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This thesis sought to examine the law on contempt of court as it pertained to journalists’ refusal to give evidence that would reveal the identity of their confidential sources of information. It argued that current law in this jurisdiction does not go far enough to protect journalists’ sources and, consequently, press freedom. It contended that despite the introduction of a statutory provision in the UK to provide qualified immunity from contempt charges for journalists who refused to reveal their sources, the law is not sufficiently clear to allow journalists to grant confidentiality without fear of prosecution. This thesis found that the law governing contempt of court and revelation of sources in the UK is stacked in favour of quantifiable interests such as the threat to businesses posed by leaked information rather than safeguarding press freedom.
This thesis examined the law on journalists’ sources in the US and Sweden, highlighting the greater weight given to protecting anonymous sources in these jurisdictions. It then argued for the introduction of restrictions on the use of anonymous sources and unattributed information based on recent libel actions taken following inaccurate and baseless newspaper allegations. It found a correlation between the use of unattributed information and libellous material, citing the recent McCann abduction case as an example. It also found a link between commercial pressure and the trend towards using anonymous sources.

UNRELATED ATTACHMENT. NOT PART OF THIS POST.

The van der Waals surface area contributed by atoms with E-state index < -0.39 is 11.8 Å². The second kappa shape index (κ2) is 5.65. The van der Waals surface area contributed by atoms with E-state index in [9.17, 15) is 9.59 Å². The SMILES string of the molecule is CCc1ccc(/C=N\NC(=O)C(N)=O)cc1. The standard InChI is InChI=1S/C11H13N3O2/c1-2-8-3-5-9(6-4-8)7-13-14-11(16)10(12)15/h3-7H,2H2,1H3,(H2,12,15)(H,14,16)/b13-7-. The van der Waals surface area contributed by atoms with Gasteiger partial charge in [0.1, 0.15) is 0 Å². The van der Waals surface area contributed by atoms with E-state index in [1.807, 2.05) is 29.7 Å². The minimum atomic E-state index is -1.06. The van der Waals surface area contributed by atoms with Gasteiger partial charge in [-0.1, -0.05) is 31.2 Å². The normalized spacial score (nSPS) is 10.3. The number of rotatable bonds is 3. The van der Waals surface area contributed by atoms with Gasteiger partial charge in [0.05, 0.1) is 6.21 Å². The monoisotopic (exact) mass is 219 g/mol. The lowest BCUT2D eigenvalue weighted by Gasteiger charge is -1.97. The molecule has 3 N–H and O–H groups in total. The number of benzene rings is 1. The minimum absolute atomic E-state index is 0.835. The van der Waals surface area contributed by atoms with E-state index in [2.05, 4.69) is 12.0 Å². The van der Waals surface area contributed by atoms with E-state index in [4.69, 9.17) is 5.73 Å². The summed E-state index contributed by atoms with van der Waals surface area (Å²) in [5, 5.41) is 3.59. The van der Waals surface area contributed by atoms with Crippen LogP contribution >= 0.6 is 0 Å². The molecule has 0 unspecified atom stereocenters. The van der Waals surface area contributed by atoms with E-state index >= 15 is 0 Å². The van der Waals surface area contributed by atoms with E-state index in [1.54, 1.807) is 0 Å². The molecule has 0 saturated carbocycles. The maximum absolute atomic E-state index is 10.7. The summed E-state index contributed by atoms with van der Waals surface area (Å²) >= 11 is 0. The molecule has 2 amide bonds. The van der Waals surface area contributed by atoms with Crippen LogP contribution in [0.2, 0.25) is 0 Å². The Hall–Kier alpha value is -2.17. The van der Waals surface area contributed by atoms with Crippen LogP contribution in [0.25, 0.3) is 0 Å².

Fahy, Angel: Confidential Sources and Contempt of Court: An argument for change. Dublin, DIT, July 2009.